At parturition, the ungulate is milked twice daily during the colostrum flow period, and the colostrum is collected in containers and refrigerated, allowing the fat to rise. The fat is then skimmed off. The skimmed colostrum is then frozen to allow storage thereof and to effect a separation of the suspended solids therein.

Milk produced following the colostrum is collected and has the fat removed by centrifugation, as by a cream separator. The resulting skim milk is most conveniently placed in five or ten gallon cans and frozen to effect a separation of the milk curd solids. These solids precipitate better the longer the milk is frozen. The usual freeze period can be sixty days or more. The frozen skim milk can be saved until a suitable size batch is accumulated, usually about fifty to one-hundred (50-100) gallons.

The skimmed colostrum is then removed from the freezer and allowed to thaw gradually at room temperature. The clear liquid is then siphoned off from the colostrum and put in a refrigerated first vat. The remaining slurry is put into a second vat.

Next, the skim milk from the batch is removed from the freezer and allowed to thaw gradually, usually overnight at room temperature. The clear liquid is siphoned off and added to the clear liquid in the first vat containing the clear liquid from the colostrum.

The remaining skim milk slurry is then added to the slurry from the colostrum in the second vat. The temperature of the slurry in the second vat is then raised to about 103 F. to 110 F., which temperature has been found to be best suited for coagulation of the milk curd solids by acid.

Hydrochloric acid (37% USP), diluted 1:10 with distilled water, is slowly added to the second vat while the combined slurries stirred. The acidity of the batch thus formed is then monitored and enough acid added to bring the contents to the desired acidity, which is approximately 4.5 pH. The milk curds (solids) are removed by conventional filtering means so that only the whey portion remains. The whey thus separated from the slurry is then transferred to the refrigerated first vat containing the clear mixture of liquid previously siphoned off from the colostrum and milk.

A preservative such as phenol, parabens, etc., is next added to the refrigerated whey in the first vat. It will be understood, of course, that no more than the maximum allowable quantities of such preservatives are used.

The whey thus produced is further processed through an ultrafiltration unit. Ultrafiltration units outfitted with filtration media of 0.2 micron and smaller have been successfully employed.

Ultrafiltration has been used in the industry for the concentration of protein and lactose in whey, a process in which the filtrate (permeate) is discarded. Our process distinguishes from that previously used in the industry by being the reverse thereof. We use ultra-filtration to remove the protein, globulin, large molecules and contaminates from the whey permeate, a portion of which consists of the desired specific food factors having a molecular weight of <1200, while the remainder contains other factors present in milk and colostrum as it comes from the cow.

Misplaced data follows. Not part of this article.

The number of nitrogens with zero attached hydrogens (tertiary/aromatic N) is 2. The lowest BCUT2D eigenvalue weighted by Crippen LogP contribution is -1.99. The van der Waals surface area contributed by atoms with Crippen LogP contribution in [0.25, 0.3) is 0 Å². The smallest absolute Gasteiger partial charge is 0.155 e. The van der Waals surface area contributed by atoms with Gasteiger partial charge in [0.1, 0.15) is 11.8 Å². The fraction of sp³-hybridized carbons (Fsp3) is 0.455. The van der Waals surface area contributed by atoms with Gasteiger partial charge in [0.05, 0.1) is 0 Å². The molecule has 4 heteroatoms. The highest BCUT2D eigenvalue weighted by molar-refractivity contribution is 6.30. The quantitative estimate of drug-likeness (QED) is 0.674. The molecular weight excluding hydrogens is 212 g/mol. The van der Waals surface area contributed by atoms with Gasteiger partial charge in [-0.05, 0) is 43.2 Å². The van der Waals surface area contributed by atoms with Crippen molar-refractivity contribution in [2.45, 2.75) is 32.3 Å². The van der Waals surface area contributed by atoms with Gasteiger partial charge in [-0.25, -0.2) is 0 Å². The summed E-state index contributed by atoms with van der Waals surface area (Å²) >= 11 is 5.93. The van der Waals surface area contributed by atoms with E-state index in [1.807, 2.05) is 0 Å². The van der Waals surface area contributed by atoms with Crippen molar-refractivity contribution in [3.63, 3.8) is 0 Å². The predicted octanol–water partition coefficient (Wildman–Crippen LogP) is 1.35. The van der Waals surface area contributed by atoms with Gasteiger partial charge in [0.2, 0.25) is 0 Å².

Thus, in our process, the filtrate (permeate) is saved and the concentrate or retinate is discarded.

At this point, the filtrate (permeate) containing the desired food factors constituting our new product is further processed by asceptically bottling for direct consumption or by freeze-drying to produce a product in powder form. Ideally, heat substantially above that of the normal body temperature of an ungulate should not be applied to the product for concentration, and the product should not be allowed to reach pasteurizing temperature.

In addition to the specific food factor in the colostrum and milk of the ungulate treated in the manner aforementioned, our new food product also contains numerable factors normally present in colostrum and milk, some of which are viable and all of which are beneficial for animals. At the present time, we do not know the actual identity of our new food product, but its value has been proven by extensive and conclusive tests at the Lobund Institute of the University of Notre Dame.

A report on these tests, now believed to be available, can be found by reference to the official program and abstracts symposium entitled "Gnotobiology for the 80's: Technical and Application" published by "The Association for Gnotobiotics" at their 18th annual meeting held July 10-13, 1980 at the Whitehall Hotel, Houston, Tex. That symposium was hosted by the University of Texas System Cancer Center M. D. Anderson Hospital & Tumor Institute, Texas Medical Center, Houston, Tex. 77030, and the program lists the following abstract:

20. Anticaries Effect on Colostrum Whey from Cows Treated Prepartum with a Streptococcus mutons Bacteria via Intramammary Infusion. Morris Wagner, University of Notre Dame, Notre Dame, Ind.